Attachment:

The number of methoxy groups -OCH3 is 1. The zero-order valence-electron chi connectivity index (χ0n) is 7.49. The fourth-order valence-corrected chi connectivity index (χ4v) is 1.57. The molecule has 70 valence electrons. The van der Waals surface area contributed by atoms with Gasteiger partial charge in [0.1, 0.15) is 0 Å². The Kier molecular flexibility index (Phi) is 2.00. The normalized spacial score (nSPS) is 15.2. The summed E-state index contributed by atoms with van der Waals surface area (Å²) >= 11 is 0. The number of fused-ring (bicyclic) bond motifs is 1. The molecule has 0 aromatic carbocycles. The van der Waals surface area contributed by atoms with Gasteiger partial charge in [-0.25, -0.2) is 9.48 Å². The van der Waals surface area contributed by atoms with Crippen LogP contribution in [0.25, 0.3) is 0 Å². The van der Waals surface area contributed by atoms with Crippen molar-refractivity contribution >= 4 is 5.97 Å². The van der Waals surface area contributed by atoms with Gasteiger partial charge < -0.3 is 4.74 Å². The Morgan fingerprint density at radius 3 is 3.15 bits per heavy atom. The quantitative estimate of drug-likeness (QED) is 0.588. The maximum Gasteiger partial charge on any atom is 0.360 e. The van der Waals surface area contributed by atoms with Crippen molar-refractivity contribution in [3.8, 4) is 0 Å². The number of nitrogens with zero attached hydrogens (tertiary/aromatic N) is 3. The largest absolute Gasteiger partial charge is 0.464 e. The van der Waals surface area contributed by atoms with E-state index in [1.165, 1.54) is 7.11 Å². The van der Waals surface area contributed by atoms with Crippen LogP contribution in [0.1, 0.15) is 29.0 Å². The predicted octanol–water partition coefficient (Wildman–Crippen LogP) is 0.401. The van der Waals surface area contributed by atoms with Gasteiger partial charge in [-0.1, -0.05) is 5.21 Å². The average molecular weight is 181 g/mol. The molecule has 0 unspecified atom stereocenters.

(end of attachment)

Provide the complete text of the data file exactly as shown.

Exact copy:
The number of methoxy groups -OCH3 is 1. The zero-order valence-electron chi connectivity index (χ0n) is 7.49. The fourth-order valence-corrected chi connectivity index (χ4v) is 1.57. The molecule has 70 valence electrons. The van der Waals surface area contributed by atoms with Gasteiger partial charge in [0.1, 0.15) is 0 Å². The Kier molecular flexibility index (Phi) is 2.00. The normalized spacial score (nSPS) is 15.2. The summed E-state index contributed by atoms with van der Waals surface area (Å²) >= 11 is 0. The number of fused-ring (bicyclic) bond motifs is 1. The molecule has 0 aromatic carbocycles. The van der Waals surface area contributed by atoms with Gasteiger partial charge in [-0.25, -0.2) is 9.48 Å². The van der Waals surface area contributed by atoms with Crippen LogP contribution in [0.25, 0.3) is 0 Å². The van der Waals surface area contributed by atoms with Crippen molar-refractivity contribution >= 4 is 5.97 Å². The van der Waals surface area contributed by atoms with Gasteiger partial charge < -0.3 is 4.74 Å². The Morgan fingerprint density at radius 3 is 3.15 bits per heavy atom. The quantitative estimate of drug-likeness (QED) is 0.588. The maximum Gasteiger partial charge on any atom is 0.360 e. The van der Waals surface area contributed by atoms with Crippen molar-refractivity contribution in [3.8, 4) is 0 Å². The number of nitrogens with zero attached hydrogens (tertiary/aromatic N) is 3. The largest absolute Gasteiger partial charge is 0.464 e. The van der Waals surface area contributed by atoms with E-state index in [1.165, 1.54) is 7.11 Å². The van der Waals surface area contributed by atoms with Crippen LogP contribution in [0.1, 0.15) is 29.0 Å². The predicted octanol–water partition coefficient (Wildman–Crippen LogP) is 0.401. The van der Waals surface area contributed by atoms with Gasteiger partial charge in [-0.1, -0.05) is 5.21 Å². The average molecular weight is 181 g/mol. The molecule has 0 unspecified atom stereocenters.